# Laplacian Inverse Calculation

• Apr 3rd 2011, 08:32 AM
ragnar
Laplacian Inverse Calculation
So I'm to find $\displaystyle \mathcal{L}^{-1}\{e^{-\pi}}/(s^{2}+1)\}$ and I figure it should just be: The exponential tells me its unit step-functioned over by $\displaystyle \pi$ and then just Laplacian inverse the leftover so the result is $\displaystyle \sin(t-\pi) \mathcal{U}(t-\pi)$. My book says it's $\displaystyle -\sin t \mathcal{U}(t-\pi)$ and I don't get it.
• Apr 3rd 2011, 08:36 AM
topsquark
Quote:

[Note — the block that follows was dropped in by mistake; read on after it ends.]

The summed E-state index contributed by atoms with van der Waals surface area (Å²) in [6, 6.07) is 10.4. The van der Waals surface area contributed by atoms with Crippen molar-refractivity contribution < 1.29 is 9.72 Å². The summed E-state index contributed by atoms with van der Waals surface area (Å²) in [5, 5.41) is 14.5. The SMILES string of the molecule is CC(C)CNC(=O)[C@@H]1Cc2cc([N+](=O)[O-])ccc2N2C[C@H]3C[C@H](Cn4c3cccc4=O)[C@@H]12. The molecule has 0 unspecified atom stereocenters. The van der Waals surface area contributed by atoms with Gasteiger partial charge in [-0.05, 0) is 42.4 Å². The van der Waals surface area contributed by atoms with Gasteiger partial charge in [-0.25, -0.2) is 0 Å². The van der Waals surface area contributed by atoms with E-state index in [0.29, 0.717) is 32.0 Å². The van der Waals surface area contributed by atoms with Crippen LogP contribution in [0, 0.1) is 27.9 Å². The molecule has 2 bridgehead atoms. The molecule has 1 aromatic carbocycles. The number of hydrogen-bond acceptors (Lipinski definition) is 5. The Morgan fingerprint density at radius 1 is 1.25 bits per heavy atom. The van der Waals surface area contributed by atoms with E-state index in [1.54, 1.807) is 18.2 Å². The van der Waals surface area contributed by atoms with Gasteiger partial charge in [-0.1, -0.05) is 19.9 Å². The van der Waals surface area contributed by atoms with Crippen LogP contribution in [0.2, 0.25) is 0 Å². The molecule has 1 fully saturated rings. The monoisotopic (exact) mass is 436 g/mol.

Originally Posted by ragnar
So I'm to find $\displaystyle \mathcal{L}^{-1}\{e^{-\pi}}/(s^{2}+1)\}$ and I figure it should just be: The exponential tells me its unit step-functioned over by $\displaystyle \pi$ and then just Laplacian inverse the leftover so the result is $\displaystyle \sin(t-\pi) \mathcal{U}(t-\pi)$. My book says it's $\displaystyle -\sin t \mathcal{U}(t-\pi)$ and I don't get it.

Isn't sin(t - Pi) = -sin(t)?

-Dan
• Apr 3rd 2011, 08:38 AM
ragnar
Yep, just didn't see it because I'm retarded. Thanks.
• Apr 3rd 2011, 08:41 AM
topsquark
Quote:

Originally Posted by ragnar
Yep, just didn't see it because I'm retarded. Thanks.

Don't beat yourself up. We've all been there. :)

-Dan